Montreal, August 25, 2010 – For nearly 60 years, the number of taxis in Quebec has failed to keep pace with population and income growth. Whereas in 1952 there were 4,978 taxis on the island of Montreal, regulations limit this number to 4,445 today. Germain Belzile, director of research at the Montreal Economic Institute, and Vincent Geloso, a master’s student at the London School of Economics, suggest looking in particular toward Ireland and New Zealand in deregulating the taxi industry for the benefit of consumers and of people wishing to enter the industry.
“Restricting the number of taxi owner’s permits, as is currently the case in Quebec, usually results in higher fares and longer waiting times for consumers,” Mr. Belzile notes.
Ireland completely eliminated restrictions on the number of taxis 10 years ago. Waiting times fell dramatically. In Dublin, the capital, the proportion of customers who waited less than 10 minutes to take a taxi rose from 58% in 1997 to 81% in 2008. New Zealand reformed its taxi industry in the late 1980s and made price determination flexible. Price declines ranging from 15% to 25% in constant dollars were subsequently observed in the country’s larger cities.
Supply management of taxi permits does not necessarily serve drivers any better than it serves consumers. Because of a scarcity of permits, obtaining one now costs more than $200,000 in Montreal. As a result, high incomes from regulated fares and a relative abundance of customers are offset by very high costs. The people who benefit the most from this system are owners who got into the market early. They did not have to pay large sums for their permits, but they still benefit from inflated fares and reduced competition.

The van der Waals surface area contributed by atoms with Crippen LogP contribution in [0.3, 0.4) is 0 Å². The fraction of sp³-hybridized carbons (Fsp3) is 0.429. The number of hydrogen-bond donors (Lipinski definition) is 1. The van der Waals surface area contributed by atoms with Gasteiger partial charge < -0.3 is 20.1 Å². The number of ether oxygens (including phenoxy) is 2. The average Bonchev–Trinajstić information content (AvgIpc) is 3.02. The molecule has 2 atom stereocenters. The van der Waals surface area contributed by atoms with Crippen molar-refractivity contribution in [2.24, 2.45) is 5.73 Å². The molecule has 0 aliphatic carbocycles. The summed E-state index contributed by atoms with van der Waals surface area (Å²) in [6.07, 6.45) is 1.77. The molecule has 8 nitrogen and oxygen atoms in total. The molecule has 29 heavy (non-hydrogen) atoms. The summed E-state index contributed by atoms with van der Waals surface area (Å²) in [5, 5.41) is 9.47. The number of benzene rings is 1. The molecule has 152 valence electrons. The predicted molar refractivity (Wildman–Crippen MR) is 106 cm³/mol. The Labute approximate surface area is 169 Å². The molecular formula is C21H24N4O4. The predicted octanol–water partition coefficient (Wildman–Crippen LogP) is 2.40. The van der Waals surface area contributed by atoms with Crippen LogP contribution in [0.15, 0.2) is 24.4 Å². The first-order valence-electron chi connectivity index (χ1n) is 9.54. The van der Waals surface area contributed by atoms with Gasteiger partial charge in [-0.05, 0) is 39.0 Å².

To mitigate the effects of deregulation (elimination of taxi owner’s permits and greater flexibility in fare schedule), drivers who paid high prices for their permits could be compensated. This is how the Australian government proceeded when it eliminated milk production quotas.
The complete Economic Note prepared by Germain Belzile and Vincent Geloso, titled The Taxi Industry: On the Road to Reform, may be consulted free of charge on the MEI’s website.
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The Montreal Economic Institute (MEI) is an independent, non-partisan, non-profit research and educational organization. Through studies and conferences, the MEI informs public debates in Quebec and Canada by suggesting wealth-generating reforms based on market mechanisms.
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